28 4.42 If mL of a standard M KOH solution reacts with mL of CH 3 COOH solution, what is the molarity of the acid solution?

29 Plan: Write a balanced equation and use the molar ratios to convert the amount of KOH to the amount of CH3COOH. The reaction is: KOH(aq) + CH3COOH(aq) → KCH3COO(aq) + H2O(l)

30 4.43 If mL of a standard M NaOH solution is required to neutralize mL of H2SO4, what is the molarity of the acid solution?

31 The reaction is: 2 NaOH(aq) + H2SO4(aq) → Na2SO4(aq) + 2 H2O(l)

32 4.44 An auto mechanic spills 88 mL of 2.6M H 2 SO 4 solution from a rebuilt auto battery. How many milliliters of 1.6 M NaHCO 3 must be poured on the spill to react completely with the sulfuric acid? [Hint: H2O and CO2 are among the products.]

33 The reaction is: 2 NaHCO3(aq) + H2SO4(aq) → Na2SO4(aq) + 2 H2O(l) + 2 CO2(g)

34 4.51 Give the oxidation number of sulfur in the following: (a) SOCl 2 (b) H 2 S 2 (c) H 2 SO 3 (d) Na 2 S 1.IN GROUP 1A(1), O.N. = +1 in all compounds 2.IN GROUP 2A(2) O.N. = +2 in all cpds 3.For HYDROGEN, O.N. = +1 with non- metals, O.N.= -1 with metals and Boron. 4.FLUORINE: O.N. = -1 in all compounds 5.OXYGEN: O.N. = -1 in peroxides (-O- O-), O.N. = -2 in all other compounds 6.FOR GROUP 7A(17): O.N. = -1 with metals, nonmetals except O, and other halogens lower in the group.

35 RULES FOR ASSIGNING OXIDATION NUMBERS: 1. Elemental form = 0 O.N. (e.g. O 2, Na, Fe…) 2. monoatomic ion, O.N. = CHARGE (Na + = 1) 3. in a compound, SUM OF O.N. = 0, in polyatomic ion, SUM = CHARGE. 1. IN GROUP 1A(1), O.N. = +1 in all compounds 2. IN GROUP 2A(2) O.N. = +2 in all cpds 3. For HYDROGEN, O.N. = +1 with non-metals, O.N.= -1 with metals and Boron. 4. FLUORINE: O.N. = -1 in all compounds 5. OXYGEN: O.N. = -1 in peroxides (-O-O-), O.N. = -2 in all other compounds 6. FOR GROUP 7A(17): O.N. = -1 with metals, nonmetals except O, and other halogens lower in the group.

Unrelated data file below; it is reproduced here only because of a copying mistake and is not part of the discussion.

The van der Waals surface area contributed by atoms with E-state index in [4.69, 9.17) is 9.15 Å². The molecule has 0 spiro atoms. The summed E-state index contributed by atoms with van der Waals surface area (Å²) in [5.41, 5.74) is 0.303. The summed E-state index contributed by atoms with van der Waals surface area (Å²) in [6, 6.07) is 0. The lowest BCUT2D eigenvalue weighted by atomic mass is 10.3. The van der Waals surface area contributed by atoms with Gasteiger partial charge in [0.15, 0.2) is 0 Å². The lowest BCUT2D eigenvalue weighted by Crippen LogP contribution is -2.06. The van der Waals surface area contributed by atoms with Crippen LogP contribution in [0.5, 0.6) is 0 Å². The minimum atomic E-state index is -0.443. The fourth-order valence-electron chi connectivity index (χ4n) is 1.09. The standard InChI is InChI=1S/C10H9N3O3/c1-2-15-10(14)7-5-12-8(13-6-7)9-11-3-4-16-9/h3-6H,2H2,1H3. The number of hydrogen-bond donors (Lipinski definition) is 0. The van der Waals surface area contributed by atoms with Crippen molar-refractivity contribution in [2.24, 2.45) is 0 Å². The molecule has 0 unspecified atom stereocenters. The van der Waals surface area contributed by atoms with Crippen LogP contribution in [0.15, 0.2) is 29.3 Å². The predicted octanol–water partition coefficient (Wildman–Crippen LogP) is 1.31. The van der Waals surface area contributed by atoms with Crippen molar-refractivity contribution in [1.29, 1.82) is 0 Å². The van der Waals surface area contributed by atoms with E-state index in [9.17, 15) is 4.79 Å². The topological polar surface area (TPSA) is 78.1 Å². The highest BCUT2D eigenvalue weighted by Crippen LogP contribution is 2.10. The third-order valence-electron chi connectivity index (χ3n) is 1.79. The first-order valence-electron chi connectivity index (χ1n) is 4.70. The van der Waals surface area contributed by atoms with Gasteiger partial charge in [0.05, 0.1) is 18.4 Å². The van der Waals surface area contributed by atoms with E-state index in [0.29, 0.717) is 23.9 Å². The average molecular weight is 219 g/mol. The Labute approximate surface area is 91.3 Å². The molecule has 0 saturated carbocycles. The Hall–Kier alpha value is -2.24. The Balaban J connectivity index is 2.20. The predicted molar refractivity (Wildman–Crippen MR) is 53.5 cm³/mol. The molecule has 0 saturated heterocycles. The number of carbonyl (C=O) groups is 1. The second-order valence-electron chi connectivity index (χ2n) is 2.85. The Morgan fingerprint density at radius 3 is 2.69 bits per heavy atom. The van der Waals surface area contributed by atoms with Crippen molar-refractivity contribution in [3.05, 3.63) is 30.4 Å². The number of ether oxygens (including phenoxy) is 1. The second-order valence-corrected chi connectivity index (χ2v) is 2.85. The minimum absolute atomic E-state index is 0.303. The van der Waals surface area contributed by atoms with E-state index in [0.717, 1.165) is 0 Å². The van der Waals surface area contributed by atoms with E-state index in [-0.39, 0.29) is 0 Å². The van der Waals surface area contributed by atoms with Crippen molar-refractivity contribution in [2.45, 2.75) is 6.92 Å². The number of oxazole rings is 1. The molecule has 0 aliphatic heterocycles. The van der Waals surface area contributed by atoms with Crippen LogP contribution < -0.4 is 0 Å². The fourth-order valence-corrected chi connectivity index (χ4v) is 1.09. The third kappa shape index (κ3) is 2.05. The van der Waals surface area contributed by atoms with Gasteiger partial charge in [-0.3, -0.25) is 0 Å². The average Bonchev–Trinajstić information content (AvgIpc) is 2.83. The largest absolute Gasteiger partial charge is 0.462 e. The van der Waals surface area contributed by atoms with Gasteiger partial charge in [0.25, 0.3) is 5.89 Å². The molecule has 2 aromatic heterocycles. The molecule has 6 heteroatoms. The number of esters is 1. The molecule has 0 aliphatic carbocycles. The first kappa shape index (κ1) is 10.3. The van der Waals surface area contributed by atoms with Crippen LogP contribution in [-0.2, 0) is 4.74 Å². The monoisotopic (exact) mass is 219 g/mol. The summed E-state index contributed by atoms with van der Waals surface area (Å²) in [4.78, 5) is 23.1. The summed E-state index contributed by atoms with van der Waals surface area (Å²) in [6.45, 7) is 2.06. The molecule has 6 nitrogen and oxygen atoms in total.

36 Consult Table 4.3 for the rules for assigning oxidation numbers. a) +4 b) -1 c) +4 d) -2

37 4.57 Identify the oxidizing and reducing agents in the following: (a) Sn(s) + 2H + (aq)  Sn 2+ (aq) + H 2 (g) (b) 2H + (aq) + H 2 O 2 (aq) + 2Fe 2+ (aq)  2Fe 3+ (aq) + 2H 2 O(l)

38 LEORA vs. GEROA Loses Electrons, OXIDIZED, Reducing Agent Gains Electrons, REDUCED, Oxidizing Agent a) Oxidizing agent = H+ Reducing agent = Sn b) Oxidizing agent = H2O2 Reducing agent = Fe2+

39 4.59 Identify the oxidizing and reducing agents in the following: (a) 8H + (aq) +Cr 2 O 7 2- (aq) + 3SO 3 2- (aq)  2Cr 3+ (aq) + 3SO 4 2- (aq) + 4H 2 O(l) (b) NO 3 - (aq) + 4Zn(s) + 7OH - (aq) + 6H 2 O(l)  4Zn(OH) 4 2- (aq) + NH 3 (aq)

40 a) Oxidizing agent = Cr2O72– Reducing agent = SO32– b) Oxidizing agent = NO3– Reducing agent = Zn

41 4.66 Balance each of the following redox reactions and classify it as a combination, decomposition, or displacement reaction: (a) Sb(s) + Cl 2 (g)  SbCl 3 (s) (b) AsH 3 (g)  As(s) + H 2 (g) (c) Zn(s) + Fe(NO 3 ) 2 (aq)  Zn(NO 3 ) 2 (aq) +Fe(s)

42 Combination: X + Y → Z; decomposition: Z → X + Y Single displacement: X + YZ → XZ + Y Double displacement: WX + YZ → WZ + YX a) 2 Sb(s) + 3 Cl2(g) → 2 SbCl3(s) COMBINATION b)2AsH3(g)→2As(s)+3H2(g) DECOMPOSITION c) Zn(s) + Fe(NO3)2(aq) → Zn(NO3)2(aq) + Fe(s) DISPLACEMENT

43 4.85 For the following aqueous reactions, complete and balance the molecular equation and write a net ionic equation: (a) Manganese(II) sulfide + hydrobromic acid (b) Potassium carbonate + strontium nitrate (c) Potassium nitrite + hydrochloric acid (d) Calcium hydroxide + nitric acid (e) Barium acetate + iron(II) sulfate (f) Barium hydroxide + hydrocyanic acid (g) Copper(II) nitrate + hydrosulfuric acid (h) Magnesium hydroxide + chloric acid (i) Potassium chloride + ammonium phosphate